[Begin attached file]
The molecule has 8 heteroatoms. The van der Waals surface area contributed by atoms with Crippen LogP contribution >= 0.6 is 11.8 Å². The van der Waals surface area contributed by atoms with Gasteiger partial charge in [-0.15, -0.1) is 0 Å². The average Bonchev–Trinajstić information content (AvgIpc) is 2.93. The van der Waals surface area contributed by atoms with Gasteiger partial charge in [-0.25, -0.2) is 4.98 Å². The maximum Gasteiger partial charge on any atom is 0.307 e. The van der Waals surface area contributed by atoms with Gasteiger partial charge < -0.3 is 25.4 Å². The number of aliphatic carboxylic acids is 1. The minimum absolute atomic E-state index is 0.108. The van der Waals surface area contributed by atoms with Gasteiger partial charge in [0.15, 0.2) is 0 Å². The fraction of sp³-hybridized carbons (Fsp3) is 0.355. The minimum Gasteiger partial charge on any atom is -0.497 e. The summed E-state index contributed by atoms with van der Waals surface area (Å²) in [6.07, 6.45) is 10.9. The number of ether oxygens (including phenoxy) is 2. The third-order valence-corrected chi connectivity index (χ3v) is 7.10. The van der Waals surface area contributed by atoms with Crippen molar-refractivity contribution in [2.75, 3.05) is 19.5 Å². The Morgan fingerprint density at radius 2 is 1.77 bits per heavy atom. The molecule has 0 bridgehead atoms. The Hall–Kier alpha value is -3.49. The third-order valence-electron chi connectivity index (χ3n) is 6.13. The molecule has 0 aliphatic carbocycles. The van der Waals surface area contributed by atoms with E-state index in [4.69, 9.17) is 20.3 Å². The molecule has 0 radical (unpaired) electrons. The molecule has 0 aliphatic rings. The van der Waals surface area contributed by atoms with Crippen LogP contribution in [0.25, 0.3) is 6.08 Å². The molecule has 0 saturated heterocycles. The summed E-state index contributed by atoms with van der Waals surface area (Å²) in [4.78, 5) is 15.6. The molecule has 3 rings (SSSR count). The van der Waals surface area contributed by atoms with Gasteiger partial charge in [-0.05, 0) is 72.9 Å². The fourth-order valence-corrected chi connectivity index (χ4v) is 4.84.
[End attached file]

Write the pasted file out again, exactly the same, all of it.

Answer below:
The molecule has 8 heteroatoms. The van der Waals surface area contributed by atoms with Crippen LogP contribution >= 0.6 is 11.8 Å². The van der Waals surface area contributed by atoms with Gasteiger partial charge in [-0.15, -0.1) is 0 Å². The average Bonchev–Trinajstić information content (AvgIpc) is 2.93. The van der Waals surface area contributed by atoms with Gasteiger partial charge in [-0.25, -0.2) is 4.98 Å². The maximum Gasteiger partial charge on any atom is 0.307 e. The van der Waals surface area contributed by atoms with Gasteiger partial charge < -0.3 is 25.4 Å². The number of aliphatic carboxylic acids is 1. The minimum absolute atomic E-state index is 0.108. The van der Waals surface area contributed by atoms with Gasteiger partial charge in [0.15, 0.2) is 0 Å². The fraction of sp³-hybridized carbons (Fsp3) is 0.355. The minimum Gasteiger partial charge on any atom is -0.497 e. The summed E-state index contributed by atoms with van der Waals surface area (Å²) in [6.07, 6.45) is 10.9. The number of ether oxygens (including phenoxy) is 2. The third-order valence-corrected chi connectivity index (χ3v) is 7.10. The van der Waals surface area contributed by atoms with Crippen molar-refractivity contribution in [2.75, 3.05) is 19.5 Å². The Morgan fingerprint density at radius 2 is 1.77 bits per heavy atom. The molecule has 0 bridgehead atoms. The Hall–Kier alpha value is -3.49. The third-order valence-electron chi connectivity index (χ3n) is 6.13. The molecule has 0 aliphatic carbocycles. The van der Waals surface area contributed by atoms with E-state index in [4.69, 9.17) is 20.3 Å². The molecule has 0 radical (unpaired) electrons. The molecule has 0 aliphatic rings. The van der Waals surface area contributed by atoms with Crippen LogP contribution in [0.25, 0.3) is 6.08 Å². The molecule has 0 saturated heterocycles. The summed E-state index contributed by atoms with van der Waals surface area (Å²) in [4.78, 5) is 15.6. The molecule has 3 rings (SSSR count). The van der Waals surface area contributed by atoms with Gasteiger partial charge in [-0.05, 0) is 72.9 Å². The fourth-order valence-corrected chi connectivity index (χ4v) is 4.84.